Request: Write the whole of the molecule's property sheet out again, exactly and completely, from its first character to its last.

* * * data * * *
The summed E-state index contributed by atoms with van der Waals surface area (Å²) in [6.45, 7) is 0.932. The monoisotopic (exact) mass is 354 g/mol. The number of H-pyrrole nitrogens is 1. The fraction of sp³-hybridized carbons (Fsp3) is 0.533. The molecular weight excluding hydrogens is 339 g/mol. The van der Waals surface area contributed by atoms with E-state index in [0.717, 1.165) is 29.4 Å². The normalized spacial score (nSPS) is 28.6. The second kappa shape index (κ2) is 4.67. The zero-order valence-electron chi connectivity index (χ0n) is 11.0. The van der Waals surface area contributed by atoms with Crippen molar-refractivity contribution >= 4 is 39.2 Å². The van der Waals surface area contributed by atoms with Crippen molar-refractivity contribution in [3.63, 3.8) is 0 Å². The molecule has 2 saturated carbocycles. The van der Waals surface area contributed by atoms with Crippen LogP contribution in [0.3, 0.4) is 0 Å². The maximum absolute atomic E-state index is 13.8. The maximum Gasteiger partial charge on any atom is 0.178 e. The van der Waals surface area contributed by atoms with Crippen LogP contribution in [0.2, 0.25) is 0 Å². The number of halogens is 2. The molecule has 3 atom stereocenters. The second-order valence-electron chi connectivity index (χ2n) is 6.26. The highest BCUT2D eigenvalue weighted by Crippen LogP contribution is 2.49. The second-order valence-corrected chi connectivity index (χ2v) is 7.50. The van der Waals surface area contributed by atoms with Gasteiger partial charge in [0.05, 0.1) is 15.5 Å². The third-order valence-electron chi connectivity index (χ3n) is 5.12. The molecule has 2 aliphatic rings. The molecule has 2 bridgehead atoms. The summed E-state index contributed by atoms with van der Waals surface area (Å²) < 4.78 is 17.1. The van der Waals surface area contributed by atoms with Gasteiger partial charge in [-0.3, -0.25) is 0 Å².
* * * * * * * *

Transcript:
The summed E-state index contributed by atoms with van der Waals surface area (Å²) in [6.45, 7) is 0.932. The monoisotopic (exact) mass is 354 g/mol. The number of H-pyrrole nitrogens is 1. The fraction of sp³-hybridized carbons (Fsp3) is 0.533. The molecular weight excluding hydrogens is 339 g/mol. The van der Waals surface area contributed by atoms with E-state index in [0.717, 1.165) is 29.4 Å². The normalized spacial score (nSPS) is 28.6. The second kappa shape index (κ2) is 4.67. The zero-order valence-electron chi connectivity index (χ0n) is 11.0. The van der Waals surface area contributed by atoms with Crippen molar-refractivity contribution >= 4 is 39.2 Å². The van der Waals surface area contributed by atoms with Crippen molar-refractivity contribution in [3.63, 3.8) is 0 Å². The molecule has 2 saturated carbocycles. The van der Waals surface area contributed by atoms with Crippen LogP contribution in [0.3, 0.4) is 0 Å². The maximum absolute atomic E-state index is 13.8. The maximum Gasteiger partial charge on any atom is 0.178 e. The van der Waals surface area contributed by atoms with Crippen LogP contribution in [0.2, 0.25) is 0 Å². The number of halogens is 2. The molecule has 3 atom stereocenters. The second-order valence-electron chi connectivity index (χ2n) is 6.26. The highest BCUT2D eigenvalue weighted by Crippen LogP contribution is 2.49. The second-order valence-corrected chi connectivity index (χ2v) is 7.50. The van der Waals surface area contributed by atoms with Gasteiger partial charge in [0.05, 0.1) is 15.5 Å². The third-order valence-electron chi connectivity index (χ3n) is 5.12. The molecule has 2 aliphatic rings. The molecule has 2 bridgehead atoms. The summed E-state index contributed by atoms with van der Waals surface area (Å²) < 4.78 is 17.1. The van der Waals surface area contributed by atoms with Gasteiger partial charge in [-0.3, -0.25) is 0 Å².